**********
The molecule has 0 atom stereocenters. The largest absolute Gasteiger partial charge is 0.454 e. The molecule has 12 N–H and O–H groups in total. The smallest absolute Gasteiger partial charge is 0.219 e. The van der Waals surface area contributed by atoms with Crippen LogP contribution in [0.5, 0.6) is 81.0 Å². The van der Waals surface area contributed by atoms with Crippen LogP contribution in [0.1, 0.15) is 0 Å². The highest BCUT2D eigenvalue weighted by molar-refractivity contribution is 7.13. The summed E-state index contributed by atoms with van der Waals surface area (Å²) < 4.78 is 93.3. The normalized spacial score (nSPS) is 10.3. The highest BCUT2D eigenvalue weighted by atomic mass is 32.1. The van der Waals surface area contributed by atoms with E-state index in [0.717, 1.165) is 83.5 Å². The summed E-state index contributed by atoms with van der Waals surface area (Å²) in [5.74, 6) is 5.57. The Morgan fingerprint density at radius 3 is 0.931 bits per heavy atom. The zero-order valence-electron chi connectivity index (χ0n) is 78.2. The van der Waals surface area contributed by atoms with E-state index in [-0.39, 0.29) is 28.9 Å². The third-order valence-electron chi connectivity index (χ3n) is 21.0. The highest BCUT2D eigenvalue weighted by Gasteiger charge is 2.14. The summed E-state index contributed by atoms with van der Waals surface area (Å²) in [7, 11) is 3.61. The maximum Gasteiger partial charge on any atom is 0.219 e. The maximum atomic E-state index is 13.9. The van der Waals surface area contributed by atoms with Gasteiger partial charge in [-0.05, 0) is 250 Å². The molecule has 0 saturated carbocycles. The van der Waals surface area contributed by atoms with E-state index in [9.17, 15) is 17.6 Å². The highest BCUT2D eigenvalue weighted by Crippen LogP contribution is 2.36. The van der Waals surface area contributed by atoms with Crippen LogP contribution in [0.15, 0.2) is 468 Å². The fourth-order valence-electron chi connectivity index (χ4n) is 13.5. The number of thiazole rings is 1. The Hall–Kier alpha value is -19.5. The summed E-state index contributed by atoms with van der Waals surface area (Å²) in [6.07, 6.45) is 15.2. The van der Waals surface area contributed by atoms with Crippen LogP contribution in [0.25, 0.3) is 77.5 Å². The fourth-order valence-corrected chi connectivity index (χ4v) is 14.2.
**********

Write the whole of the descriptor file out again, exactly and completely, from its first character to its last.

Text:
The molecule has 0 atom stereocenters. The largest absolute Gasteiger partial charge is 0.454 e. The molecule has 12 N–H and O–H groups in total. The smallest absolute Gasteiger partial charge is 0.219 e. The van der Waals surface area contributed by atoms with Crippen LogP contribution in [0.5, 0.6) is 81.0 Å². The van der Waals surface area contributed by atoms with Crippen LogP contribution in [0.1, 0.15) is 0 Å². The highest BCUT2D eigenvalue weighted by molar-refractivity contribution is 7.13. The summed E-state index contributed by atoms with van der Waals surface area (Å²) < 4.78 is 93.3. The normalized spacial score (nSPS) is 10.3. The highest BCUT2D eigenvalue weighted by atomic mass is 32.1. The van der Waals surface area contributed by atoms with E-state index in [0.717, 1.165) is 83.5 Å². The summed E-state index contributed by atoms with van der Waals surface area (Å²) in [5.74, 6) is 5.57. The Morgan fingerprint density at radius 3 is 0.931 bits per heavy atom. The zero-order valence-electron chi connectivity index (χ0n) is 78.2. The van der Waals surface area contributed by atoms with E-state index in [-0.39, 0.29) is 28.9 Å². The third-order valence-electron chi connectivity index (χ3n) is 21.0. The highest BCUT2D eigenvalue weighted by Gasteiger charge is 2.14. The summed E-state index contributed by atoms with van der Waals surface area (Å²) in [7, 11) is 3.61. The maximum Gasteiger partial charge on any atom is 0.219 e. The maximum atomic E-state index is 13.9. The van der Waals surface area contributed by atoms with Gasteiger partial charge in [-0.05, 0) is 250 Å². The molecule has 0 saturated carbocycles. The van der Waals surface area contributed by atoms with E-state index in [9.17, 15) is 17.6 Å². The highest BCUT2D eigenvalue weighted by Crippen LogP contribution is 2.36. The van der Waals surface area contributed by atoms with Crippen LogP contribution in [0.15, 0.2) is 468 Å². The fourth-order valence-electron chi connectivity index (χ4n) is 13.5. The number of thiazole rings is 1. The Hall–Kier alpha value is -19.5. The summed E-state index contributed by atoms with van der Waals surface area (Å²) in [6.07, 6.45) is 15.2. The van der Waals surface area contributed by atoms with Crippen LogP contribution in [0.25, 0.3) is 77.5 Å². The fourth-order valence-corrected chi connectivity index (χ4v) is 14.2.